A major decision of the Ontario Court of Appeal last week has raised the bar on the level of due diligence required by condominium corporations in preparing status certificates.
The prior owner of the unit was Richard Weldon, who had bought the townhouse from the court-appointed receiver when the developer had financial problems. The unit was a two-storey townhouse with a common-element attic above the second floor.
After his purchase, Weldon improperly expanded the unit into the attic. He built new stairs, windows and skylights, a bathroom, sitting area and bedroom. The additional space totalled 862.2 square feet (80.1 square metres).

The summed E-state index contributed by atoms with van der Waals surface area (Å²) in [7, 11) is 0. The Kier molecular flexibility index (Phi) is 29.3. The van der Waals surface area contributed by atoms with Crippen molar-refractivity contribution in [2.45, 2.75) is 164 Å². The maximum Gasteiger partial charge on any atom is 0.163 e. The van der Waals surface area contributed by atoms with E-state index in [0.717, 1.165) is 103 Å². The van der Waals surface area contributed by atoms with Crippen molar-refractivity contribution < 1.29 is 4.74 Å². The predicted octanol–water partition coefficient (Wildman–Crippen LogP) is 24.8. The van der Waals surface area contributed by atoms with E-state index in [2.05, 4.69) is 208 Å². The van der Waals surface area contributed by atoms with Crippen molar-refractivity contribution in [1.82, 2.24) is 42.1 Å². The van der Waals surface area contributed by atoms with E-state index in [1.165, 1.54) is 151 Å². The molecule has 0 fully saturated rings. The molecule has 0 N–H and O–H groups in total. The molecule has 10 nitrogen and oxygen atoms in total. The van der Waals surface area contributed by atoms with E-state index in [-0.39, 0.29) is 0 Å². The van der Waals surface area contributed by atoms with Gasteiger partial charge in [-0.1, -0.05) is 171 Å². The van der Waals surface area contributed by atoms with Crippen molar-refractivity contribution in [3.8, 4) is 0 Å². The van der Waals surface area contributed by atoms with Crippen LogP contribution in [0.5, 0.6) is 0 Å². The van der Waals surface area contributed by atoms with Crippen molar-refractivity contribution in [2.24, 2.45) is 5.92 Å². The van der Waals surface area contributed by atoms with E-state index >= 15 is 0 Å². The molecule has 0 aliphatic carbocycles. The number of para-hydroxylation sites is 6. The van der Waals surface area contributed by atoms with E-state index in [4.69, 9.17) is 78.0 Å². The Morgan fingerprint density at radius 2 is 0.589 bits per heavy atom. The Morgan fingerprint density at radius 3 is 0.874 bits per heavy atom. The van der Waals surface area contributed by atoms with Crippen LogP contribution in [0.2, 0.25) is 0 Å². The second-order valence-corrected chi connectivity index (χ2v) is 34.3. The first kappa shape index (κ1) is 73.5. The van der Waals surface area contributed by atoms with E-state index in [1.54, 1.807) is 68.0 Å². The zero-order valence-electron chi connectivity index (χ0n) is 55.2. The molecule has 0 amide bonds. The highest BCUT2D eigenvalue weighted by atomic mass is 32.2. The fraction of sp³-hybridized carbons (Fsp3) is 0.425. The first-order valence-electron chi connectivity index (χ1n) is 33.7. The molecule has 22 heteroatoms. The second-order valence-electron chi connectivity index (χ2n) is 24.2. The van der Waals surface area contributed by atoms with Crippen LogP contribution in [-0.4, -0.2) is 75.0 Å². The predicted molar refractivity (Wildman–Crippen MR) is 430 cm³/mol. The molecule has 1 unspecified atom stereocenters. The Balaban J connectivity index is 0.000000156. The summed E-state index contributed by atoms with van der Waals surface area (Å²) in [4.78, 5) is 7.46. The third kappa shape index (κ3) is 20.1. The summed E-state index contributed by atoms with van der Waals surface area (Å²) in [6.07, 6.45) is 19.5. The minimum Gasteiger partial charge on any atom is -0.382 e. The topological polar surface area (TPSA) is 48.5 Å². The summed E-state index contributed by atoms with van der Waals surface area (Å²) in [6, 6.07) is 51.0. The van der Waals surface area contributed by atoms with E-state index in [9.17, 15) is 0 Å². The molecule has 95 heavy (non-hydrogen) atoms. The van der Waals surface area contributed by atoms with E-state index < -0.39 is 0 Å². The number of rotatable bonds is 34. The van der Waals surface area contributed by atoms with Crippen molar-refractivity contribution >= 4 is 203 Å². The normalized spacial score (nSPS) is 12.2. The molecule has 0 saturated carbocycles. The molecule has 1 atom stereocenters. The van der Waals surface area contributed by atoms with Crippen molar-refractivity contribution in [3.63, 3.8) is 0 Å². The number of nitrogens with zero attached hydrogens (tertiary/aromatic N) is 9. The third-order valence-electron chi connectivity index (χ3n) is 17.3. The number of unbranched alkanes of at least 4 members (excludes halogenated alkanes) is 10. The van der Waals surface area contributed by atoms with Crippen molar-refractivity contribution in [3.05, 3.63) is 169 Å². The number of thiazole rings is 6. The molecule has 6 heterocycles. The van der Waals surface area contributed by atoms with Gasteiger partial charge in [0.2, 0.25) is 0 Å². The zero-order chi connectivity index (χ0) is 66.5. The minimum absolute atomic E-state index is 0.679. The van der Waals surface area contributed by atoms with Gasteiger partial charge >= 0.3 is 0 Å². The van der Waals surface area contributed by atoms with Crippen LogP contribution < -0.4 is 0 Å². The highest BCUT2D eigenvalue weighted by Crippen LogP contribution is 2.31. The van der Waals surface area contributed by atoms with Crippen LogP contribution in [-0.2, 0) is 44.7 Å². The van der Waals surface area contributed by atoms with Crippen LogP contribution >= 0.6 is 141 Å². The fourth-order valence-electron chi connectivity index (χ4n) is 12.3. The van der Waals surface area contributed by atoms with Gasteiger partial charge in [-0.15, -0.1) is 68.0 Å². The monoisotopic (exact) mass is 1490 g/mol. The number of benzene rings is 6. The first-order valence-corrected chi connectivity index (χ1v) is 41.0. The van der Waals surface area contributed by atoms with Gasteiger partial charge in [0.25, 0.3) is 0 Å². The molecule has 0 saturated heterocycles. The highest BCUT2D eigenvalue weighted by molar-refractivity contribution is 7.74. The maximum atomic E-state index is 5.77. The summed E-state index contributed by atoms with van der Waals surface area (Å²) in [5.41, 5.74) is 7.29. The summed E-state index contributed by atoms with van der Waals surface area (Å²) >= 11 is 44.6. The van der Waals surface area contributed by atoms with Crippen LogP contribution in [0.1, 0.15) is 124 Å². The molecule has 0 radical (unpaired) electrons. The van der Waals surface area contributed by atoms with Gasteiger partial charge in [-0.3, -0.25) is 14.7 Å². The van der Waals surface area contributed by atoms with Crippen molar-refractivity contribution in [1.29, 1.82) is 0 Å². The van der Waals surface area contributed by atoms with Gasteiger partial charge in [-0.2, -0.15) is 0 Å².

When the condominium was created in 1993, the area above the second floor ceiling in Weldon’s unit was shown on the plans as common area, and no steps were ever taken to convert the legal designation of the space into part of the unit below.
Weldon sold the unit to Rainville in 1997 for $975,000. No mention was made of the illegal construction and the estoppel certificate (now called a status certificate) provided by the property manager at the time incorrectly stated that there were no continuing violations of the condominium declaration, bylaws or rules.
Rainville went to her lawyer’s office in January 1998 and met with a clerk to sign the closing documents. She was never shown any condominium plans and was under the impression that she was buying everything from the ceiling of the third floor down to the basement parking space.